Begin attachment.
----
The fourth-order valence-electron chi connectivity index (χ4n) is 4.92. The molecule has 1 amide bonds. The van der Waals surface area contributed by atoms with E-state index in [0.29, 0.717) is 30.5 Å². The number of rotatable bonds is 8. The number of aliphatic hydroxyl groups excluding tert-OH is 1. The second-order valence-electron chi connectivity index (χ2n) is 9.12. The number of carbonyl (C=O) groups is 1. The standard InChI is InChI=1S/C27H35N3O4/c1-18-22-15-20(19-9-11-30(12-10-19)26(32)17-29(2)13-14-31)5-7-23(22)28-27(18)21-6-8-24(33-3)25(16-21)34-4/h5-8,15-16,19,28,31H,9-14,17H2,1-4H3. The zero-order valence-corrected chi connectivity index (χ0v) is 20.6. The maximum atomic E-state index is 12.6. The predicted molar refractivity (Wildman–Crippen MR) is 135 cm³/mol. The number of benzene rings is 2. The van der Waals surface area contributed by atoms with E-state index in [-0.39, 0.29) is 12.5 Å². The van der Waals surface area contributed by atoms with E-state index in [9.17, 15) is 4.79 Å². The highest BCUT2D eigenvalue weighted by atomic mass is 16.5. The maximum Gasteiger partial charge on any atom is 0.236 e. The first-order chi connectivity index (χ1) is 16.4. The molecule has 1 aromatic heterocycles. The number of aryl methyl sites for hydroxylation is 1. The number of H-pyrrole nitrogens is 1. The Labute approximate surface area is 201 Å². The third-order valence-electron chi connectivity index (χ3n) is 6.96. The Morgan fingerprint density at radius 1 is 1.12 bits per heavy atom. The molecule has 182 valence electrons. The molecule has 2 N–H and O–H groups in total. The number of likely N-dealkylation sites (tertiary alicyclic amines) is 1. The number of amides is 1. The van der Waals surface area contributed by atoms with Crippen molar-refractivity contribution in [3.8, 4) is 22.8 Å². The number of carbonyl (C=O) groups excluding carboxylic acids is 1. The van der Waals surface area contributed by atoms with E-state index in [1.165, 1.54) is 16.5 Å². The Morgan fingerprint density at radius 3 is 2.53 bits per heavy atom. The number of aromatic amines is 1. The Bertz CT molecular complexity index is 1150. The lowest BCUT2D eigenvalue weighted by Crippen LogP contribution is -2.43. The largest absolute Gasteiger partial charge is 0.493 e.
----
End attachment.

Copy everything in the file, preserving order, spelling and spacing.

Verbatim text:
The fourth-order valence-electron chi connectivity index (χ4n) is 4.92. The molecule has 1 amide bonds. The van der Waals surface area contributed by atoms with E-state index in [0.29, 0.717) is 30.5 Å². The number of rotatable bonds is 8. The number of aliphatic hydroxyl groups excluding tert-OH is 1. The second-order valence-electron chi connectivity index (χ2n) is 9.12. The number of carbonyl (C=O) groups is 1. The standard InChI is InChI=1S/C27H35N3O4/c1-18-22-15-20(19-9-11-30(12-10-19)26(32)17-29(2)13-14-31)5-7-23(22)28-27(18)21-6-8-24(33-3)25(16-21)34-4/h5-8,15-16,19,28,31H,9-14,17H2,1-4H3. The zero-order valence-corrected chi connectivity index (χ0v) is 20.6. The maximum atomic E-state index is 12.6. The predicted molar refractivity (Wildman–Crippen MR) is 135 cm³/mol. The number of benzene rings is 2. The van der Waals surface area contributed by atoms with E-state index in [-0.39, 0.29) is 12.5 Å². The van der Waals surface area contributed by atoms with E-state index in [9.17, 15) is 4.79 Å². The highest BCUT2D eigenvalue weighted by atomic mass is 16.5. The maximum Gasteiger partial charge on any atom is 0.236 e. The first-order chi connectivity index (χ1) is 16.4. The molecule has 1 aromatic heterocycles. The number of aryl methyl sites for hydroxylation is 1. The number of H-pyrrole nitrogens is 1. The Labute approximate surface area is 201 Å². The third-order valence-electron chi connectivity index (χ3n) is 6.96. The Morgan fingerprint density at radius 1 is 1.12 bits per heavy atom. The molecule has 182 valence electrons. The molecule has 2 N–H and O–H groups in total. The number of likely N-dealkylation sites (tertiary alicyclic amines) is 1. The number of amides is 1. The van der Waals surface area contributed by atoms with Crippen molar-refractivity contribution in [3.8, 4) is 22.8 Å². The number of carbonyl (C=O) groups excluding carboxylic acids is 1. The van der Waals surface area contributed by atoms with E-state index in [1.165, 1.54) is 16.5 Å². The Morgan fingerprint density at radius 3 is 2.53 bits per heavy atom. The number of aromatic amines is 1. The Bertz CT molecular complexity index is 1150. The lowest BCUT2D eigenvalue weighted by Crippen LogP contribution is -2.43. The largest absolute Gasteiger partial charge is 0.493 e.